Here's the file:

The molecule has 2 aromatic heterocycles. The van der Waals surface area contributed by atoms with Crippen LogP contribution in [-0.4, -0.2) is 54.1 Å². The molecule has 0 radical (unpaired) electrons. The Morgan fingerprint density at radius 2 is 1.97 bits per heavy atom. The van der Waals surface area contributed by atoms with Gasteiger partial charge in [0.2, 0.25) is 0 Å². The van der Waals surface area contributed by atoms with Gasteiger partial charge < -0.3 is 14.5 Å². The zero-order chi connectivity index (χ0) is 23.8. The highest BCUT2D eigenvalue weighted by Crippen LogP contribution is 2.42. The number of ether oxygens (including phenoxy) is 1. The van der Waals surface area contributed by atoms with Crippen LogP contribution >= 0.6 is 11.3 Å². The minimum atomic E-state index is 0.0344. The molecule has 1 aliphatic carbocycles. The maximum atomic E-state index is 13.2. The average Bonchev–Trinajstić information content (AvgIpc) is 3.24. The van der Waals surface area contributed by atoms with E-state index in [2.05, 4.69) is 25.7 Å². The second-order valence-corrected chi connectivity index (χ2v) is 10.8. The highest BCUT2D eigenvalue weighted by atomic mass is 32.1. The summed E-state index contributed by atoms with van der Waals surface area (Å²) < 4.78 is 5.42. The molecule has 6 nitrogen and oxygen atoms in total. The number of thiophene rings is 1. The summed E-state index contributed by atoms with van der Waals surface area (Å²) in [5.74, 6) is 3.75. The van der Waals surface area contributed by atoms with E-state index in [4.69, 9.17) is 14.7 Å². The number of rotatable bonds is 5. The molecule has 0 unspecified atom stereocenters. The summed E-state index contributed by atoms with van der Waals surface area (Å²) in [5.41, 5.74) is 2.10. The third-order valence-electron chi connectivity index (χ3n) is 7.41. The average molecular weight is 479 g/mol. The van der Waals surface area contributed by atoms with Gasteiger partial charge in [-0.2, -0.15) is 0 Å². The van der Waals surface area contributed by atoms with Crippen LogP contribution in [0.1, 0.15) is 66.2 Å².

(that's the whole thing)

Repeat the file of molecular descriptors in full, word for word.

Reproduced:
The molecule has 2 aromatic heterocycles. The van der Waals surface area contributed by atoms with Crippen LogP contribution in [-0.4, -0.2) is 54.1 Å². The molecule has 0 radical (unpaired) electrons. The Morgan fingerprint density at radius 2 is 1.97 bits per heavy atom. The van der Waals surface area contributed by atoms with Gasteiger partial charge in [0.2, 0.25) is 0 Å². The van der Waals surface area contributed by atoms with Gasteiger partial charge < -0.3 is 14.5 Å². The zero-order chi connectivity index (χ0) is 23.8. The highest BCUT2D eigenvalue weighted by Crippen LogP contribution is 2.42. The number of ether oxygens (including phenoxy) is 1. The van der Waals surface area contributed by atoms with Crippen LogP contribution >= 0.6 is 11.3 Å². The minimum atomic E-state index is 0.0344. The molecule has 1 aliphatic carbocycles. The maximum atomic E-state index is 13.2. The average Bonchev–Trinajstić information content (AvgIpc) is 3.24. The van der Waals surface area contributed by atoms with E-state index in [2.05, 4.69) is 25.7 Å². The second-order valence-corrected chi connectivity index (χ2v) is 10.8. The highest BCUT2D eigenvalue weighted by atomic mass is 32.1. The summed E-state index contributed by atoms with van der Waals surface area (Å²) < 4.78 is 5.42. The molecule has 6 nitrogen and oxygen atoms in total. The number of thiophene rings is 1. The summed E-state index contributed by atoms with van der Waals surface area (Å²) in [5.74, 6) is 3.75. The van der Waals surface area contributed by atoms with E-state index in [4.69, 9.17) is 14.7 Å². The number of rotatable bonds is 5. The molecule has 0 unspecified atom stereocenters. The summed E-state index contributed by atoms with van der Waals surface area (Å²) in [5.41, 5.74) is 2.10. The third-order valence-electron chi connectivity index (χ3n) is 7.41. The average molecular weight is 479 g/mol. The van der Waals surface area contributed by atoms with Gasteiger partial charge in [-0.2, -0.15) is 0 Å². The van der Waals surface area contributed by atoms with Crippen LogP contribution in [0.1, 0.15) is 66.2 Å².